Well, you don’t see this every day–the chief law enforcement official of the United States (a message sent to DOJ employees) is “delighted” that a federal law was declared unconstitutional. This was forwarded to me by a DOJ lawyer:
Date: June 27, 2013, 7:17:58 PM EDT
To: Undisclosed recipients:;
Subject: Message from the Attorney General
To: All DOJ Employees
From: The Attorney General
Yesterday’s historic decision by the Supreme Court in United States v. Windsor, declaring Section 3 of the Defense of Marriage Act unconstitutional, is an enormous triumph for equal protection under the law for all Americans. The Court’s ruling gives real meaning to the Constitution’s promise of equal protection to all members of our society, regardless of sexual orientation.
We understand that employees may have questions about the impact of yesterday’s decision on the availability of federal benefits. At the President’s direction, the Department will work expeditiously with other Executive Branch agencies to implement the Court’s decision. We will provide guidance as quickly as possible to employees. In the meantime, you may direct inquiries to your component’s human resource office.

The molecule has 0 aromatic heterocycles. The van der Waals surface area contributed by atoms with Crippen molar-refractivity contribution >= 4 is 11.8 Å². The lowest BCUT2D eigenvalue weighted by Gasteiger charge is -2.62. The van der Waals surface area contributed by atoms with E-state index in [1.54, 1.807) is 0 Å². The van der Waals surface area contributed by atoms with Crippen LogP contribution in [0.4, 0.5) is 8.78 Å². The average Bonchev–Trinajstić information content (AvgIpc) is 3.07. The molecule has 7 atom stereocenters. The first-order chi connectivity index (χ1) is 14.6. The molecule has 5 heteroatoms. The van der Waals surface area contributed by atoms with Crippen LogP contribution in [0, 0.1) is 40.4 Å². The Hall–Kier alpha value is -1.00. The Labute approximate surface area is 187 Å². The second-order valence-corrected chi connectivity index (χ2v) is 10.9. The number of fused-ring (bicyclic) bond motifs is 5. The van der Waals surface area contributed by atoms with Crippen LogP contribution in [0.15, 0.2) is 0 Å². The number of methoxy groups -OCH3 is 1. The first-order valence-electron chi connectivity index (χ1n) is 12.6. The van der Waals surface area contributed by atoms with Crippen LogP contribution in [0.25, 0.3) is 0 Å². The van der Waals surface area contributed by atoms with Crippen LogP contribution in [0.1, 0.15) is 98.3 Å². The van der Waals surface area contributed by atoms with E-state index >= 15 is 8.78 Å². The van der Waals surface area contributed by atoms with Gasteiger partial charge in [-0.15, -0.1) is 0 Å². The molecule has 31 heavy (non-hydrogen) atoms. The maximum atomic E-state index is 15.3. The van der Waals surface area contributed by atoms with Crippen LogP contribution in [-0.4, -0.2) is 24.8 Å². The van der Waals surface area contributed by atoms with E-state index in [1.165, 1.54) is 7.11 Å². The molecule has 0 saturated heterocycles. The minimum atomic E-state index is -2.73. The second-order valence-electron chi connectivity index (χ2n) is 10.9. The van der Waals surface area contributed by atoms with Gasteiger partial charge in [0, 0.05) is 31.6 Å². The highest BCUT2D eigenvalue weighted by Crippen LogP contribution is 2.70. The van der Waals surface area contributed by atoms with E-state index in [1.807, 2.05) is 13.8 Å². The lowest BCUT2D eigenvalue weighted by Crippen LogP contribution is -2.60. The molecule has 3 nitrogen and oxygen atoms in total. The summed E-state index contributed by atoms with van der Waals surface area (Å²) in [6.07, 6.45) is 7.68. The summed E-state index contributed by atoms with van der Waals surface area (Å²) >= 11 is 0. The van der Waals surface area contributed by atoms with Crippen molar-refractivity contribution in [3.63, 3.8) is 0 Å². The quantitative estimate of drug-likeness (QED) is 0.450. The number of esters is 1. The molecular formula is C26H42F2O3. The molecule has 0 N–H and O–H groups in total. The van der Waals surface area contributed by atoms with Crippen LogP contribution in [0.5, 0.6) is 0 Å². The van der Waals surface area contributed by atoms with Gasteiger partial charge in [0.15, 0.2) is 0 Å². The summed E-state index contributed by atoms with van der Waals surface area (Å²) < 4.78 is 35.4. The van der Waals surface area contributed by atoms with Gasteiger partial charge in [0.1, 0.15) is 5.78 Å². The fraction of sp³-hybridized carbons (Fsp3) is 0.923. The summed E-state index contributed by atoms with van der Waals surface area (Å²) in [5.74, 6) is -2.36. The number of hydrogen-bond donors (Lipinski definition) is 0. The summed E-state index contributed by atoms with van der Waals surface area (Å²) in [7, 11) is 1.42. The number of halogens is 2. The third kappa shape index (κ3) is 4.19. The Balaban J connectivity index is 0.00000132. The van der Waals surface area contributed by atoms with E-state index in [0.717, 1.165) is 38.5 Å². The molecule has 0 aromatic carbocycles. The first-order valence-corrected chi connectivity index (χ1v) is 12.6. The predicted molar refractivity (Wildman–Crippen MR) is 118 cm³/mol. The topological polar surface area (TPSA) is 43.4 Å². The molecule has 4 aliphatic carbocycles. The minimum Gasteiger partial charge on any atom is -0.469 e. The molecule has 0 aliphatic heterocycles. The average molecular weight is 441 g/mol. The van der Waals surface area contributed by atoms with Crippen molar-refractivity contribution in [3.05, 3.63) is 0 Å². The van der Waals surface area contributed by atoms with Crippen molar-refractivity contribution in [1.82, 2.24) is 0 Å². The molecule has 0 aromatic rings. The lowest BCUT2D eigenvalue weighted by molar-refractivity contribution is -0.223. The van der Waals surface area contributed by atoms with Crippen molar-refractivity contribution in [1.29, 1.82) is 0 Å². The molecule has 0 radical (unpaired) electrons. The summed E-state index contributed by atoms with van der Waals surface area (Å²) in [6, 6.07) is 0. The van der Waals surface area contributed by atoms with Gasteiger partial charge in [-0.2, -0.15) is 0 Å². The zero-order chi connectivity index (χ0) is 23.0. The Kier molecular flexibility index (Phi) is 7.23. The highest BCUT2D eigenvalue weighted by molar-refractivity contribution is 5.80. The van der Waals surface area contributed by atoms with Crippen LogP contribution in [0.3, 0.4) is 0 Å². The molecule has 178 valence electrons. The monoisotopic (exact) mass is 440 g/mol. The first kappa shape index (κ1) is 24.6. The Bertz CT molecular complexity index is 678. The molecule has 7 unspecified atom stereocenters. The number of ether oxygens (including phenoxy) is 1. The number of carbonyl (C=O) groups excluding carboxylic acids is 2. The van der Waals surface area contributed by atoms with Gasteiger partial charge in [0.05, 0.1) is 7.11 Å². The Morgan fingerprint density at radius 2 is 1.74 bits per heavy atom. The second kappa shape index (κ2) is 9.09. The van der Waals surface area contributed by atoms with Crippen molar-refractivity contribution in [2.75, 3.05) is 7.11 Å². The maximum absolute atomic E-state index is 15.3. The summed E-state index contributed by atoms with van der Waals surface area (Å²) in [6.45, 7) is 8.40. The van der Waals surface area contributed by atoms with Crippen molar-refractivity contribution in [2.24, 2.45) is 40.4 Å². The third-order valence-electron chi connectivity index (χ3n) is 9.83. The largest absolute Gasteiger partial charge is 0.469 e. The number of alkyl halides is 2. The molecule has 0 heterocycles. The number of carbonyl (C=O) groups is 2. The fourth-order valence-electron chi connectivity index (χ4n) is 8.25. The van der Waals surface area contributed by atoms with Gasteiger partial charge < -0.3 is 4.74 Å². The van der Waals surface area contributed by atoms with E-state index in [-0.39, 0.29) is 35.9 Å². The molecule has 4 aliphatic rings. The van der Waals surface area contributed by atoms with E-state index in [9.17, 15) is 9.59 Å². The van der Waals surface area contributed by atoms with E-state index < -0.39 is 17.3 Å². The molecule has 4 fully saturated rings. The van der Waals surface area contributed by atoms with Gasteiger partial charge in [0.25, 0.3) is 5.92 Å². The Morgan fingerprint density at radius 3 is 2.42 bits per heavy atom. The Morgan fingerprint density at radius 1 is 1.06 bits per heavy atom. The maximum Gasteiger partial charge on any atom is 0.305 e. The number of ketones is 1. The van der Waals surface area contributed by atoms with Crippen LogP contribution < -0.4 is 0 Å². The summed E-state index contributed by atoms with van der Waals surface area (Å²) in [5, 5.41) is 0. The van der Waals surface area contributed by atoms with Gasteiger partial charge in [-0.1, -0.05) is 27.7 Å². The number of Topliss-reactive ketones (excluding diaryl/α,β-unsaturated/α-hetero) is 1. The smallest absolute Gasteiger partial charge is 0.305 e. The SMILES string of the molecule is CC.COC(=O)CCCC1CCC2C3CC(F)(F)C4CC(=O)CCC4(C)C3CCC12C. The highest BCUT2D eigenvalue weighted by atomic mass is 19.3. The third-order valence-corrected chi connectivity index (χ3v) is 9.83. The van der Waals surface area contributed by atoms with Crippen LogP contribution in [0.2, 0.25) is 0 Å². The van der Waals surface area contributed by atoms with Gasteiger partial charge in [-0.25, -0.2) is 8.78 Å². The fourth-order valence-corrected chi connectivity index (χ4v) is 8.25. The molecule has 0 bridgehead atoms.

I am delighted by yesterday’s outcome and look forward to implementing this momentous decision.
Eric H. Holder, Jr.
Leaving the merits of the final judgments in these cases aside, I am clearly not alone in being concerned about the unwillingness of state and federal officials to defend the duly-enacted laws of their states. Indeed, refusing to defend the law and acquiescing in an adverse judgment against it seems tantamount to a retroactive veto by the Executive Branch. If Eric Holder is “delighted” that the law is invalid, wouldn’t the appropriate response in our system of government be for the President to propose the repeal of the law with which he disagrees, rather than effectively retroactively vetoing it?